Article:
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June 21, 2016 | Publication| The Inadequacies of the Diminution of Value Approach to Damages to Real Property in Tort Claims

George A. McMullin

This article was originally published in the Subrogator, a publication by the National Association of Subrogation Professionals, Spring/Summer, 2016. © Copyright 2016 by NASP. All rights reserved. Republished by Butler with permission from NASP.

Generally speaking, the purpose of tort damages is to make an injured party whole and restore the injured party, as nearly as reasonably possible, to the position in which he or she would have held absent the injury. [1]  When dealing with damages sustained to real property, most jurisdictions provide that the cost to repair the property is the proper measure of damage so long as the cost to repair does not exceed the diminution in value, which is the difference between the fair market value immediately before and immediately after the damages are sustained.[2]  However, application of this general rule can sometimes result in inadequate compensation for the injured party.  While the rationale behind the general rule is an attempt to prevent an injured party from being overcompensated for the damages actually sustained, applying the rule in a rigid and formulaic manner can result in a wrongdoer paying far less than is just given his/her tortious act.  Some jurisdictions recognize that the rigid application of this general rule is inadequate, but many others continue to apply it without consideration of whether the remedy adequately compensates the injured parties.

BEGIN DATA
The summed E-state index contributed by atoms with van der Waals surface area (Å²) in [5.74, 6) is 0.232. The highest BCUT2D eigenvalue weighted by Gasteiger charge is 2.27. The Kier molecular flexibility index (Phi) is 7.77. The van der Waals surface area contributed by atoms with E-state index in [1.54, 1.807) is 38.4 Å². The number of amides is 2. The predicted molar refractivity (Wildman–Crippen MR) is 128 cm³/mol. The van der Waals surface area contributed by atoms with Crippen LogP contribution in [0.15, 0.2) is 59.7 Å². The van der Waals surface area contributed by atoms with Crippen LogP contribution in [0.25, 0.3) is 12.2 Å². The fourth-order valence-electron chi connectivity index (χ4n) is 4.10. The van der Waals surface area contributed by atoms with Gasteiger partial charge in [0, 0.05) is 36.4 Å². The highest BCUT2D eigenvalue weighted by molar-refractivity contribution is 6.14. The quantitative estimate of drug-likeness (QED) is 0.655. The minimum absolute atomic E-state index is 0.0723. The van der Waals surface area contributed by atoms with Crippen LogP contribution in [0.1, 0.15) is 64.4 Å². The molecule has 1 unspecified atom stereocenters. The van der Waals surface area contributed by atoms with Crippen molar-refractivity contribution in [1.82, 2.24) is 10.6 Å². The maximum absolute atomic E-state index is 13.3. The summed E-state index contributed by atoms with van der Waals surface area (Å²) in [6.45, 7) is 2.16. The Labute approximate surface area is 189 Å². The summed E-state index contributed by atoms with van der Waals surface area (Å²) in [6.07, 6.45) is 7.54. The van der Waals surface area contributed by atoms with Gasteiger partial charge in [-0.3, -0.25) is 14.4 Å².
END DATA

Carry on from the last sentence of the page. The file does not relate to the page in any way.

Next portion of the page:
As more jurisdictions are recognizing that the diminution in value approach to damages does not always afford a proper measure of damages caused by the tortfeasor, the subrogation professional must be cognizant of the how the Courts may ultimately handle this issue, and obtain the information necessary to establish the appropriate level of damages during the adjustment of the claim.

The most common application of an alternative measure of damages was initially applied in cases where the property had a “special purpose,” and therefore, there was no active market to determine the diminution in value. However, Courts are expanding the exception to the general rule more often.  Unfortunately, in order to get a Court to allow for damages in excess of the diminution of value, an injured party must first establish a basis to avoid the application of the general rule.  The most common way to avoid the application of the general rule is to establish that there is not an active market for the damaged property, and therefore, the diminution of value is not capable of being calculated.  However, Courts have also allowed injured parties to establish that there is a “personal reason” to restore the property to its pre-injury condition.  This “personal reason” contention initially arose in consideration of damage to land, but courts have been willing to expand this “personal reason” rationale to damage to improvements to real property.  In allowing for a damage award in excess of the diminution of value, Courts general hold that the general rule should be considered a guide to determining the proper measure of damages, but should not be an absolute limit on damages.

[R]ules governing the proper measure of damages in a particular case are guides only and should not be applied in an arbitrary, formulaic, or inflexible manner, particularly where to do so would not do substantial justice. [3]

Those jurisdictions that do not apply the diminution in value limitation to all cases are not necessarily holding that the diminution of value is not the proper measure of damage, but merely recognizing that in certain situations, the diminution in value does not return an injured party to his/her pre-injury condition, which is the stated goal of tort law.

To hold that [an injured party] is without remedy merely because the value of the land has not been diminished, would be to decide that by the wrongful act of another, an owner of land may be compelled to accept a change in the physical condition of his property, or else perform the work of restoration at his own expense. [4]

While a majority of the cases allowing for damages in excess of the diminution in value involve damages to land, as opposed to improvements to real property, the rational utilized in these cases can be applied to damages sustained to improvements to real property.